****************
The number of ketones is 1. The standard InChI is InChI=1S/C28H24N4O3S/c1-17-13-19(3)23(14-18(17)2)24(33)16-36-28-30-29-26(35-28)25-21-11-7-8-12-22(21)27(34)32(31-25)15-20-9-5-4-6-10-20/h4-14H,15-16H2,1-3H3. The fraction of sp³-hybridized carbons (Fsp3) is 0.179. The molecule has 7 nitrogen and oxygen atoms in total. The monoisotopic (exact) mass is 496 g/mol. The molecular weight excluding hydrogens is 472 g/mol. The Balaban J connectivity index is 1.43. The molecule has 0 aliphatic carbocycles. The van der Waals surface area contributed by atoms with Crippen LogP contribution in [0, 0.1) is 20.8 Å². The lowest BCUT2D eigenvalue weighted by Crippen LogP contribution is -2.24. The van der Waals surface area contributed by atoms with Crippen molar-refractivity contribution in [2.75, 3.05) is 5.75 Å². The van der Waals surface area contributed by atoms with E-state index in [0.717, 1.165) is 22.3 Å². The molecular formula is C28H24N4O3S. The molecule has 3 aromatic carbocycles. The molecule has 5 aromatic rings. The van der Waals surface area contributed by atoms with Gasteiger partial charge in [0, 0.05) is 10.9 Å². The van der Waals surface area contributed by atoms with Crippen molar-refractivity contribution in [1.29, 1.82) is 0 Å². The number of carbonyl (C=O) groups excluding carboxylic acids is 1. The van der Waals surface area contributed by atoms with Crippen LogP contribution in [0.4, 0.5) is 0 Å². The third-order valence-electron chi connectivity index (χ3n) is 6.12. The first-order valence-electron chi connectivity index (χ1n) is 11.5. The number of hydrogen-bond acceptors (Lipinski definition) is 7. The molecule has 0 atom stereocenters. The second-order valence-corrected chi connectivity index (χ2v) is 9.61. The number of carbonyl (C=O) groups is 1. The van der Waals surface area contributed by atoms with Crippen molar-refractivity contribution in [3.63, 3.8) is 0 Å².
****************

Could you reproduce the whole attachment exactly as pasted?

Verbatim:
The number of ketones is 1. The standard InChI is InChI=1S/C28H24N4O3S/c1-17-13-19(3)23(14-18(17)2)24(33)16-36-28-30-29-26(35-28)25-21-11-7-8-12-22(21)27(34)32(31-25)15-20-9-5-4-6-10-20/h4-14H,15-16H2,1-3H3. The fraction of sp³-hybridized carbons (Fsp3) is 0.179. The molecule has 7 nitrogen and oxygen atoms in total. The monoisotopic (exact) mass is 496 g/mol. The molecular weight excluding hydrogens is 472 g/mol. The Balaban J connectivity index is 1.43. The molecule has 0 aliphatic carbocycles. The van der Waals surface area contributed by atoms with Crippen LogP contribution in [0, 0.1) is 20.8 Å². The lowest BCUT2D eigenvalue weighted by Crippen LogP contribution is -2.24. The van der Waals surface area contributed by atoms with Crippen molar-refractivity contribution in [2.75, 3.05) is 5.75 Å². The van der Waals surface area contributed by atoms with E-state index in [0.717, 1.165) is 22.3 Å². The molecular formula is C28H24N4O3S. The molecule has 3 aromatic carbocycles. The molecule has 5 aromatic rings. The van der Waals surface area contributed by atoms with Gasteiger partial charge in [0, 0.05) is 10.9 Å². The van der Waals surface area contributed by atoms with Crippen molar-refractivity contribution in [1.29, 1.82) is 0 Å². The number of carbonyl (C=O) groups excluding carboxylic acids is 1. The van der Waals surface area contributed by atoms with Crippen LogP contribution in [0.4, 0.5) is 0 Å². The third-order valence-electron chi connectivity index (χ3n) is 6.12. The first-order valence-electron chi connectivity index (χ1n) is 11.5. The number of hydrogen-bond acceptors (Lipinski definition) is 7. The molecule has 0 atom stereocenters. The second-order valence-corrected chi connectivity index (χ2v) is 9.61. The number of carbonyl (C=O) groups is 1. The van der Waals surface area contributed by atoms with Crippen molar-refractivity contribution in [3.63, 3.8) is 0 Å².